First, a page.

Author gives copies of book to Aquinas College students
Patricia Glinton-Meicholas recently delivered a message of hope for the future through the gift of reading to students of Aquinas College. The author gifted every Aquinas student with a copy of her most recent publication, “Lusca and Other Fantastic Tales”.
During the presentation, Glinton-Meicholas and her husband, Neko Meicholas, imparted words of love and encouragement, imploring students to be thankful for the gifts God has given them and to give back to their community.
This book giveaway is not the first for Guanima Press, the boutique publisher and artist/design studio run by Neko Meicholas. From its inception Guanima Press has been committed to giving books to young Bahamians in an effort to foster an appreciation for books and excitement for learning. The Guanima Press Books for Students Project was Neko Meicholas’ brainchild, a product of a great desire to raise the levels of reading achievement among young Bahamians. It was he who asked his wife to write a book to support the undertaking. He told the assembled students, “This book is a gift to the young people of The Bahamas.”
What is unique about this latest Guanima initiative is that the author wrote “Lusca and Other Fantastic Tales” with the explicit purpose of providing it free of charge to as many students as possible throughout the archipelago. Glinton-Meicholas explained: “We are hoping to show the children of this country that we believe in them and love them. We want to let them know that the habit of reading can help them to achieve all their developmental endeavors. It can be a passport to success academically and otherwise.”
Aquinas College is the second school recipient of this generous gift of learning which is hoped to ignite in every recipient the spark of imagination. When asked why Aquinas College was at the top of the list as a stop for this book-giving tour, the Meicholas duo did not hesitate to respond: “We believe in Catholic education; we believe in what Aquinas accomplished in the past and what is being done in its present incarnation. And, quite frankly, we want to support Archbishop Patrick Pinder’s zeal for education; the director of Catholic education, Claudette Rolle, and Shona Knowles, principal, Aquinas College. These are people we admire greatly.”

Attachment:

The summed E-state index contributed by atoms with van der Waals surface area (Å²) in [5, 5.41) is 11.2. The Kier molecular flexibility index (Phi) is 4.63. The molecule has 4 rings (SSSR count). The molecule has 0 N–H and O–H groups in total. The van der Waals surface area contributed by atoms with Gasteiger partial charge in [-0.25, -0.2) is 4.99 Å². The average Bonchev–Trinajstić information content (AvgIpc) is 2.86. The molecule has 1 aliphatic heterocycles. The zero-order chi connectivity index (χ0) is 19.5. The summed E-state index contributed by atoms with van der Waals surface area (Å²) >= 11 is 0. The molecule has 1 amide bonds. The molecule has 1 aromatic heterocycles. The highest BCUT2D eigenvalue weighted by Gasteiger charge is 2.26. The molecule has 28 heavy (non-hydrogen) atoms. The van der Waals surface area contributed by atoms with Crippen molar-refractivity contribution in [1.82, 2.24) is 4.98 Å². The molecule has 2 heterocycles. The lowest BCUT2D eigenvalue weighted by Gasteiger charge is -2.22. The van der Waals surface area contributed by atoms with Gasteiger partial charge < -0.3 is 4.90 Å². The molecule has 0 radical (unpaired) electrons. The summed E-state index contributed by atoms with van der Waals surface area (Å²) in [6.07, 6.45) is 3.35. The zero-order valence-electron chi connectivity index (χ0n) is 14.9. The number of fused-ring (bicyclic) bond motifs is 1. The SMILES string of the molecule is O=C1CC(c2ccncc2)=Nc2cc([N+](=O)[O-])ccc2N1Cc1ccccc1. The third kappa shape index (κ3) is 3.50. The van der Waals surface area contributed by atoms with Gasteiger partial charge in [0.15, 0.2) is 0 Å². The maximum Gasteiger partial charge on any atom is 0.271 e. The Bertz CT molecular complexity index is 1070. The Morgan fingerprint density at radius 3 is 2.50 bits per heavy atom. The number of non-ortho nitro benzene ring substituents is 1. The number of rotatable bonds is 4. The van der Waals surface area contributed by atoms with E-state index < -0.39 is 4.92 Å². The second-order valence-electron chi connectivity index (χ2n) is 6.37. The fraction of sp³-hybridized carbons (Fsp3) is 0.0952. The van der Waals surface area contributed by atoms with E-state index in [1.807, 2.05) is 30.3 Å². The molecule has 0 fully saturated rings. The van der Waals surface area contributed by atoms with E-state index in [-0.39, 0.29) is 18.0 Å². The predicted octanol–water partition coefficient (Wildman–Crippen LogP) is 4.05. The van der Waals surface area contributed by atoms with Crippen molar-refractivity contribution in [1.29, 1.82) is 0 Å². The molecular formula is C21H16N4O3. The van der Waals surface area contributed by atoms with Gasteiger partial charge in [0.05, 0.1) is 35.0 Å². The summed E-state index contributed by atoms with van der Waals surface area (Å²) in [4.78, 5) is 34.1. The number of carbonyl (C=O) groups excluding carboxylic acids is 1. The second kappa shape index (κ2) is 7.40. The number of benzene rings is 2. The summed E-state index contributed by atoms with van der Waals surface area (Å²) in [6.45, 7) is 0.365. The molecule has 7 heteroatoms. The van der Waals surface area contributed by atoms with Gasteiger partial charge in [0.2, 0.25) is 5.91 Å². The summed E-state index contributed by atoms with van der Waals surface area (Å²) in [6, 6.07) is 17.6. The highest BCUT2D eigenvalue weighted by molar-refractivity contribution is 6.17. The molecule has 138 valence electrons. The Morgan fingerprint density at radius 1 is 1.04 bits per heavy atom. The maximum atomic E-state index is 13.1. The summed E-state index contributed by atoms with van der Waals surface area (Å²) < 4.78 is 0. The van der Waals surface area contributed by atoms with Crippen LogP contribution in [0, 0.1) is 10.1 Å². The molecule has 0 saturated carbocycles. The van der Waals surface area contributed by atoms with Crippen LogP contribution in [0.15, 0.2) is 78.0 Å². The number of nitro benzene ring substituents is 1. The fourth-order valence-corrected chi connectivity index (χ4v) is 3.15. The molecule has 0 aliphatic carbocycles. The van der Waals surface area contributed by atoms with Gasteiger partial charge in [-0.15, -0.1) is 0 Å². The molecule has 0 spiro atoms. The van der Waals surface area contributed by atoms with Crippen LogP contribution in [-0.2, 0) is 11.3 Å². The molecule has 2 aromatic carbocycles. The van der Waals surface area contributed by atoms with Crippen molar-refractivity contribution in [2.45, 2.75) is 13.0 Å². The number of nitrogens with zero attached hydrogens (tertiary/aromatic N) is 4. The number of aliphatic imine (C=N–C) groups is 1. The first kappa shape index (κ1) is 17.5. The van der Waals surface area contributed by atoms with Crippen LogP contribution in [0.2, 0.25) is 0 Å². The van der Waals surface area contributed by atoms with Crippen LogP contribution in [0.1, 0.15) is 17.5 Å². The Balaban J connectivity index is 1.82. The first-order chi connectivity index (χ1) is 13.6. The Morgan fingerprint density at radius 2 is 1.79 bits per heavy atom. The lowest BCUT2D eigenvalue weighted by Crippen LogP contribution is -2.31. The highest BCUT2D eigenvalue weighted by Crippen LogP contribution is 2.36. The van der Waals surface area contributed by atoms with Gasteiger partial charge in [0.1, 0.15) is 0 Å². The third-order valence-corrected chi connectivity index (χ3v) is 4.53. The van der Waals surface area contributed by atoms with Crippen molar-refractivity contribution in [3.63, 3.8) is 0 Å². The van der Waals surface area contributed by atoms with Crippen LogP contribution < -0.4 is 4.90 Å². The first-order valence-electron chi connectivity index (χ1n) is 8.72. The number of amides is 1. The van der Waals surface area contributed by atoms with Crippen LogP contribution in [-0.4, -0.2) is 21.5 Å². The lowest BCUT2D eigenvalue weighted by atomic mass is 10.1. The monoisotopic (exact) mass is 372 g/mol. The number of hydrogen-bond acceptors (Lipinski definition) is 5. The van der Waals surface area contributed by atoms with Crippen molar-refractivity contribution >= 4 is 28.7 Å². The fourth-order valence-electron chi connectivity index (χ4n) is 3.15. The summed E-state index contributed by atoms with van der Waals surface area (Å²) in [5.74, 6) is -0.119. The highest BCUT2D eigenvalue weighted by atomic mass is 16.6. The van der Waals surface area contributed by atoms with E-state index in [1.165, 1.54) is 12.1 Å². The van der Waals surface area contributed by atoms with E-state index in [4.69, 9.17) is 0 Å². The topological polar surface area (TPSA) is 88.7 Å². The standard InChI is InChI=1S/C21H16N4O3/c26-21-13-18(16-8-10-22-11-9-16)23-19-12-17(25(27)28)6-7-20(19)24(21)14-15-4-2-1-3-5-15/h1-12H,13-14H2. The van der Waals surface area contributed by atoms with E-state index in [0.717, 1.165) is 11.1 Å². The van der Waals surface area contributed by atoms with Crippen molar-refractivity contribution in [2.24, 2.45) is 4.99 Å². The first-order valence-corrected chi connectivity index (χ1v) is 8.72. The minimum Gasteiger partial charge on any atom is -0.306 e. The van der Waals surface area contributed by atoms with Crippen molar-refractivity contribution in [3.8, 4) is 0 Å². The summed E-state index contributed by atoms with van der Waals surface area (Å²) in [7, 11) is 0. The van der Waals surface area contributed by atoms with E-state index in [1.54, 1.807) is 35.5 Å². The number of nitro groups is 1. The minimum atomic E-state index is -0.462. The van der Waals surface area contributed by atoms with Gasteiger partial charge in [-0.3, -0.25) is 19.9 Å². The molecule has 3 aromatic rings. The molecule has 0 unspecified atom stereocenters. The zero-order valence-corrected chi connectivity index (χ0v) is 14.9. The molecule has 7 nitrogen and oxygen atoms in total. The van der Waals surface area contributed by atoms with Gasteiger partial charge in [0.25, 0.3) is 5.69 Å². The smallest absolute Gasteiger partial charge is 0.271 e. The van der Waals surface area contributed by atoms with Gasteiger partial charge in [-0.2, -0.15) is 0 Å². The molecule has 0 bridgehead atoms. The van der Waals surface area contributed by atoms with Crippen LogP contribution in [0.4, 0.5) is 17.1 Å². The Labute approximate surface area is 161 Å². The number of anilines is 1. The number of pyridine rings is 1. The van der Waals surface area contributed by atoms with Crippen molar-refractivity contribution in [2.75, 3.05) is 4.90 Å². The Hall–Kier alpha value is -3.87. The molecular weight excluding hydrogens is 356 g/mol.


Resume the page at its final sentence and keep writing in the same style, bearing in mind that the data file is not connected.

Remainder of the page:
“Ah, but the children!” That line is taken from “Lusca and Other Fantastic Tales”. It’s the beginning of a line by Lusca, one of the many mystical creatures in the book, expressing her immense love for the children and all their antics which fill her with joy. The author expressed the same sentiments of the character she created as she looked around the hall, inexplicably connecting with each of the 522 students, telling them, “I love each and every one of you. Although I have not had the chance to interact with each one of you personally, I love you.” At the end of the assembly, as Aquinas College students proudly clutched their copies of Glinton-Meicholas’ book and waited patiently in line for the author to autograph it, the reciprocation of love for the author and what she was doing was evident.
Christopher Curry, head boy, explained the impact the presentation had on him: “I liked that Mrs. Meicholas still has hope in young people; sometimes it feels as if most adults have given up on us. Mrs. Meicholas has not just presented a problem, the educational underachievement of young people, but she has come up with a solution to make a difference.”
The Aquinas College school body will read excerpts from the book daily over the PA system as a part of the school’s literacy initiative Sustained Silent Reading.
“I am profoundly grateful to the writer Patricia Meicholas and her husband, graphic artist Neko Meicholas for the gifting of copies of her latest book, “Lusca and Other Fantastic Tales”, to the students of Aquinas College”, stated Most Reverend Patrick C. Pinder, archbishop of Nassau. He added, “This latest work is sure to take its place alongside her now classic collection of Bahamian folktales, “An Evening in Guanima”. Being motivated to publish a collection of stories for young Bahamian students as a means of encouraging them to read more and thus improve national test scores is surely an act of public virtue on the part of the author, the graphic artist and the publisher. They have left us all very much in debt to them. For that we should all be very grateful.”